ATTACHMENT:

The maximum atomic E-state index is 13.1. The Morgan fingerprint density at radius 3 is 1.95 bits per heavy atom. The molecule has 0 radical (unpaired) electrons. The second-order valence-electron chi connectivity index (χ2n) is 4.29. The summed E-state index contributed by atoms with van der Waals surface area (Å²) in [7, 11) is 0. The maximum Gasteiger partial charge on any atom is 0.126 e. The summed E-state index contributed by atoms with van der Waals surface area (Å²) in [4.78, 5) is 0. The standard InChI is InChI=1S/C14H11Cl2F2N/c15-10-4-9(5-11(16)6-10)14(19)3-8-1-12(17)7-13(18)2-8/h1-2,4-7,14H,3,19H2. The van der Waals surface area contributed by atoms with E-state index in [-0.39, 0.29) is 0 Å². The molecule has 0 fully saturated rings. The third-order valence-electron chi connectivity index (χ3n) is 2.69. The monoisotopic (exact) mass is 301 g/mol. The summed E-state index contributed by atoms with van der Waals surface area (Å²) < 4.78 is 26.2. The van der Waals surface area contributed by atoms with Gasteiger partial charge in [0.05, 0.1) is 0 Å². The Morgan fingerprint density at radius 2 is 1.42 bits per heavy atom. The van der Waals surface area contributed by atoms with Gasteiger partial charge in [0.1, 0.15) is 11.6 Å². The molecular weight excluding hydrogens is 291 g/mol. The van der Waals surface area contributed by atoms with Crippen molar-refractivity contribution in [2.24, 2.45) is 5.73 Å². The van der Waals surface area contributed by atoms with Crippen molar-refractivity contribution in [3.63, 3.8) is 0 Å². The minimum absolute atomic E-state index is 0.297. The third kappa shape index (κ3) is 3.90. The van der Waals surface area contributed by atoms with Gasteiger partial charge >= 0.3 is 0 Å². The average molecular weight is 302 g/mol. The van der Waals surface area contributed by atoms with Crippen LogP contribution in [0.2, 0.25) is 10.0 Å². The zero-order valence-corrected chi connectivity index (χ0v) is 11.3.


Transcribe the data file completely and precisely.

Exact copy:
The maximum atomic E-state index is 13.1. The Morgan fingerprint density at radius 3 is 1.95 bits per heavy atom. The molecule has 0 radical (unpaired) electrons. The second-order valence-electron chi connectivity index (χ2n) is 4.29. The summed E-state index contributed by atoms with van der Waals surface area (Å²) in [7, 11) is 0. The maximum Gasteiger partial charge on any atom is 0.126 e. The summed E-state index contributed by atoms with van der Waals surface area (Å²) in [4.78, 5) is 0. The standard InChI is InChI=1S/C14H11Cl2F2N/c15-10-4-9(5-11(16)6-10)14(19)3-8-1-12(17)7-13(18)2-8/h1-2,4-7,14H,3,19H2. The van der Waals surface area contributed by atoms with E-state index in [-0.39, 0.29) is 0 Å². The molecule has 0 fully saturated rings. The third-order valence-electron chi connectivity index (χ3n) is 2.69. The monoisotopic (exact) mass is 301 g/mol. The summed E-state index contributed by atoms with van der Waals surface area (Å²) < 4.78 is 26.2. The van der Waals surface area contributed by atoms with Gasteiger partial charge in [0.05, 0.1) is 0 Å². The Morgan fingerprint density at radius 2 is 1.42 bits per heavy atom. The van der Waals surface area contributed by atoms with Gasteiger partial charge in [0.1, 0.15) is 11.6 Å². The molecular weight excluding hydrogens is 291 g/mol. The van der Waals surface area contributed by atoms with Crippen molar-refractivity contribution in [2.24, 2.45) is 5.73 Å². The van der Waals surface area contributed by atoms with Crippen molar-refractivity contribution in [3.63, 3.8) is 0 Å². The minimum absolute atomic E-state index is 0.297. The third kappa shape index (κ3) is 3.90. The van der Waals surface area contributed by atoms with Gasteiger partial charge >= 0.3 is 0 Å². The average molecular weight is 302 g/mol. The van der Waals surface area contributed by atoms with Crippen LogP contribution in [0.2, 0.25) is 10.0 Å². The zero-order valence-corrected chi connectivity index (χ0v) is 11.3.